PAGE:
The Charge Golden Pale Ale is an interesting bitter, partially because of the story attached to it. Brewed by Marston’s, the UK’s largest cask beer brewer, it was commissioned by the band Elbow to promote their new album, The Take Off and Landing of Everything*.  We found it quite an easy-drinking beer (it was Geoff’s favourite), and while a few connoisseurs out there have called it dull, we’d bet the average beer-drinker would enjoy its simplicity and drinkability.

The 80 Shilling by Stewart Brewing Co. is a classic Scottish beer: it’s a heavy. It comes out of the cask as a beautiful, dark red colour, and is light on hops to complement its creamy taste and texture. This wasn’t my first time trying the 80 Shilling Scottish beer in Edinburgh – it has actually become one of my go to beers here because it’s not complicated and doesn’t require much thought or work to enjoy. Plus, it is widely available.

Adnams Southwold’s Jack Brand Mosaic Pale Ale is tangy and fruity and floralry and bitter all at the same time. This was probably one of my favourites, because it has so much going on. However, subtle is not a word I’d use to describe this beer: it knows who it is, and is loud and proud and not afraid to be itself. Mango, floral, citrus: the Mosaic has it all, and somehow it all works quite brilliantly together. Again, I really liked this one.

The Dark Island ale from Orkney Brewery was another one of my favourites, although it was a bit dark for Geoff’s tastes. It is a beautiful dark colour, with notes of chocolate and molasses that even I and my handicapped nose could detect. It was smooth, with no bitterness at the end, which surprised me. Overall, it was creamy and nice and quite enjoyable to drink. A beautiful Scottish ale.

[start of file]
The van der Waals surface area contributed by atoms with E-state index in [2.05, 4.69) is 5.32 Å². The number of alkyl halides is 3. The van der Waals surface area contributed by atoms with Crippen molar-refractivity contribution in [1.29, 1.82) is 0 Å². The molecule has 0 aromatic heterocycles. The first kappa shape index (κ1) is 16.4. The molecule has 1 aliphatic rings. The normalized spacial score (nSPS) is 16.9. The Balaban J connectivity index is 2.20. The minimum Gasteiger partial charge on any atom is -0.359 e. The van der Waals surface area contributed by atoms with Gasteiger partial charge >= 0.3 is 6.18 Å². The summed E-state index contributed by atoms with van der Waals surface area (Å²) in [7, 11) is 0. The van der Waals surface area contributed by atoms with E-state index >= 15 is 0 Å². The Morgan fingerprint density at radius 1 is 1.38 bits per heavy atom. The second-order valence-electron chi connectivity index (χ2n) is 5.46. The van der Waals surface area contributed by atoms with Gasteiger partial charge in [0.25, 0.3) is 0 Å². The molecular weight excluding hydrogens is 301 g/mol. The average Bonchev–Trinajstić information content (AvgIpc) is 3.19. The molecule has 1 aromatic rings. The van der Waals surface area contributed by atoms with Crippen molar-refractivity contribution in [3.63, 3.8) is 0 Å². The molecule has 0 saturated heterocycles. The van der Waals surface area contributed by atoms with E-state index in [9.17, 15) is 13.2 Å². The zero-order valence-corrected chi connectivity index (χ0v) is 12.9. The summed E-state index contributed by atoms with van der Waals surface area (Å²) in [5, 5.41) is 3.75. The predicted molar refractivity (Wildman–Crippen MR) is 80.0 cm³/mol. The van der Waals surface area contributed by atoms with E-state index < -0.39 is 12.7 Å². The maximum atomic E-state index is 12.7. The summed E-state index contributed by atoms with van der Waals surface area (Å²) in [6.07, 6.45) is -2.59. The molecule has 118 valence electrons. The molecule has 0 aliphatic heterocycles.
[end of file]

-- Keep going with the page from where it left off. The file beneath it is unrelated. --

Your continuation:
Lastly, we tried out the White by Portobello London, the only wheat beer of the tasting. I am a huge fan of wheat beers, and the White was one of the more interesting wheat beers I’ve tasted – it has a very subtle taste when compared to more typical wheat beers. It’s very low on the bitterness scale, and has light citrus notes and low carbonation. Again, I really liked it.

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Here is where I realize I’m not cut out to be a beer critic; they’re all nice probably wouldn’t cut it in the high stakes world of beer criticism, but I really did like them all. Geoff: not so much. He’s a man who knows what he likes, and simple lagers — which none of these were — tend to top the list. That said, he didn’t hate any of them either, and found most to be quite drinkable, which is actually saying quite a lot. 

If you want to learn more about English and Scottish beer, and real ale / cask ale, there are a few specialist blogs out there that you should definitely check out. My three favourites are:

  • I Might Have a Glass of Beer is probably a good place to start if you’re interested in Scottish beer, as it focuses mostly on Glasgow’s beer scene.
  • I like Pete Brown, too. He is a former ad man turned beer writer, and the author of a couple of quite funny books (I got hooked on Pete from his book Three Sheets to the Wind, a travelogue-beer-history book)
  • Boak and Bailey’s Beer Blog has been around since 2007. I like the aesthetic on their blog, and they have some good posts, like whether craft beer is over (hello: post-craft!) and the meaning of clear beer.

 

If beer isn’t your thing, and you’re more interested in caffeinated beverages, check out this guide to spending a cozy day in some of Edinburgh’s best cafés, written by fellow bloggers at Two Drifters!

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I hope you enjoyed this Scotch Beer and Real Ale edition of Around the World in 80 Drinks. Don’t forget to let us know what you think in the comments, say thanks by sharing, or say hello on Facebook and Twitter. And please don’t forget to subscribe to our Youtube channel by clicking on the one-click subscribe button below.